Metaphors are powerful. They help us understand abstract problems in terms that are physical and familiar. Through this association, metaphors often suggest a solution. They are merely words but they can be more powerful than facts and figures. Those who legislate know the power of metaphor.
Intellectual property is such a common metaphor that most just refer to it by its acronym (IP). But the familiarity of this metaphor also restricts the way we think about information.
If information is property, then the chief issue is ownership, and ownership entails certain exclusive rights. If I own a piece of land, I can build a fence around it and keep others out. I can sell the land, rent it, build a house on it. These are the rights that the state gives me, and this is backed up by hundreds of years of property law.
Information, however, has properties that make it sufficiently different from physical objects to question whether the property model is a good metaphor for information. Unlike natural resources, information is non-depletable. Overuse of information does not lead to its scarcity, nor does it attenuate its value; in fact, it does just the opposite. Secondly, it is non-rival, meaning that my reading an article does not deprive you of reading the same article. Lastly, it is difficult to exclude individuals from gaining access to information. Information, especially in its digital form, is porous and moves very easily between people. This is why I find the Open Access metaphor so problematic.
What about information as a “public good,” since public goods are by definition non-rival and non-excludable? This is just as problematic since it again frames information in classical economic terms. Often there is no incentive for private investment in public goods because there is no way to make a profit. In some of these cases, the government steps in and becomes the provider. But there is a very large market for information without the government having to become a creator or publisher. Some legal scholars argue that we should instead call information a “common-pool resource.”
By thinking of information through the traditional property metaphor, we restrict ourselves to a rhetorical framework that views information as a limited, depletable, and excludable resource. This framework leads to solutions that enhance the privatization of information. Information becomes the exclusive property of individuals and corporations and ownership rights are given protection by the courts.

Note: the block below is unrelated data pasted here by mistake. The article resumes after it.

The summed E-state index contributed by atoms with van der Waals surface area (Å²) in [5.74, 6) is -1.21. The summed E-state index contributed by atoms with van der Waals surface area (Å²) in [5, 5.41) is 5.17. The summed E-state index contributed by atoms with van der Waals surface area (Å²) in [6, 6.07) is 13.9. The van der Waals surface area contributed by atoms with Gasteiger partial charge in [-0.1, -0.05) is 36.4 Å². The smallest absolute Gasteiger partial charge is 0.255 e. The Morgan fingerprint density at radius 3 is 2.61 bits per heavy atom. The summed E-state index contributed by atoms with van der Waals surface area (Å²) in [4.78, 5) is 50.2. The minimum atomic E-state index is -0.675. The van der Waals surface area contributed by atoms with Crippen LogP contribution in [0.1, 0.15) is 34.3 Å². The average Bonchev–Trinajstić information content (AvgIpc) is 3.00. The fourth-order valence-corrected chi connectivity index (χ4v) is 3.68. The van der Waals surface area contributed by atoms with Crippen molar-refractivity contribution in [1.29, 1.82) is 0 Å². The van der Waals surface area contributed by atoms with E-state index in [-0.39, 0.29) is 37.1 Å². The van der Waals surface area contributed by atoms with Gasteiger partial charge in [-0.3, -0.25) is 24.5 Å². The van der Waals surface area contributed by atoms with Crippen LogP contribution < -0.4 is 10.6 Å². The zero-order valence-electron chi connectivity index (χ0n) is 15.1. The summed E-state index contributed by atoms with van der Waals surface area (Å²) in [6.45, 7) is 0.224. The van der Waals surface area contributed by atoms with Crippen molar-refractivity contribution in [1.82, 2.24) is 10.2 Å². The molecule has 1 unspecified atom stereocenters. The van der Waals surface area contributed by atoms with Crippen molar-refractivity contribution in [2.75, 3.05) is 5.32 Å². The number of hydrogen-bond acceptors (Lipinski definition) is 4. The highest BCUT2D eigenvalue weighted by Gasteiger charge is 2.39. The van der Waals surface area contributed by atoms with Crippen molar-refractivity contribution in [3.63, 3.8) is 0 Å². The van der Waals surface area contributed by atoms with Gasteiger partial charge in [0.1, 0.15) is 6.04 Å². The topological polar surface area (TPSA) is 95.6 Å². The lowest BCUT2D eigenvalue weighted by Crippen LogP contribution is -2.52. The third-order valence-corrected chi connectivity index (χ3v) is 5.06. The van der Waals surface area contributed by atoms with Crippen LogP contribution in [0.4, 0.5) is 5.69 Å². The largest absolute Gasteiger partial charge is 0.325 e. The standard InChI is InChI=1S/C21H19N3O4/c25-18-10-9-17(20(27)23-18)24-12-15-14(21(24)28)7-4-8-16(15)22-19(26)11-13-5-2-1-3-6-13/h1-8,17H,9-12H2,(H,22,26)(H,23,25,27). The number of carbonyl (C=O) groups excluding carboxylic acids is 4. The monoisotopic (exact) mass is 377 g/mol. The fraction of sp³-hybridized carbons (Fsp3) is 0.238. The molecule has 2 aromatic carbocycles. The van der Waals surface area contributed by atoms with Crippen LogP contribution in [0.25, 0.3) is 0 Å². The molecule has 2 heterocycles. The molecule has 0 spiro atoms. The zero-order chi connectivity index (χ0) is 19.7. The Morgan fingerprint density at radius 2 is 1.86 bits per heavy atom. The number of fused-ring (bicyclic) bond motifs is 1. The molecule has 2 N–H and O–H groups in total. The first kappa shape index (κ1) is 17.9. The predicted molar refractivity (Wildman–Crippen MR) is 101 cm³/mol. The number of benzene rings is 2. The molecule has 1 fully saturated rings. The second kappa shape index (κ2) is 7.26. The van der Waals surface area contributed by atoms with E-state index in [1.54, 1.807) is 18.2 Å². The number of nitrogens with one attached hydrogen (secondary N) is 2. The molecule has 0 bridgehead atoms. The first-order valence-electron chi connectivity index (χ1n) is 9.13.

In his latest book, “The Public Domain: Enclosing the Commons of the Mind” (available in your favorite bookstore or as a free download), James Boyle, professor of Law at Duke University, calls the privatization of public land the “first enclosure” and argues that we are currently going through a second enclosure — “an intellectual enclosure of the mind.” This is also a powerful metaphor since science is an iterative process, building upon prior discoveries and correcting past mistakes. Minds need to be open.
The book is a lively read that sums up many of Boyle’s older and more academic writings on information as property.
So if property is such a bad metaphor for information, what metaphor should replace it?
Boyle believes that what is needed is a new way of thinking about information; a new ethos similar to environmentalism, which aligned disparate groups like farmers, duck hunters, and birdwatchers into a coalition for protecting natural resources. Without an overarching ethos, Boyle worries that a narrow view of information based on the property metaphor will prevail. As a result, science (and the benefits it creates for society) will suffer.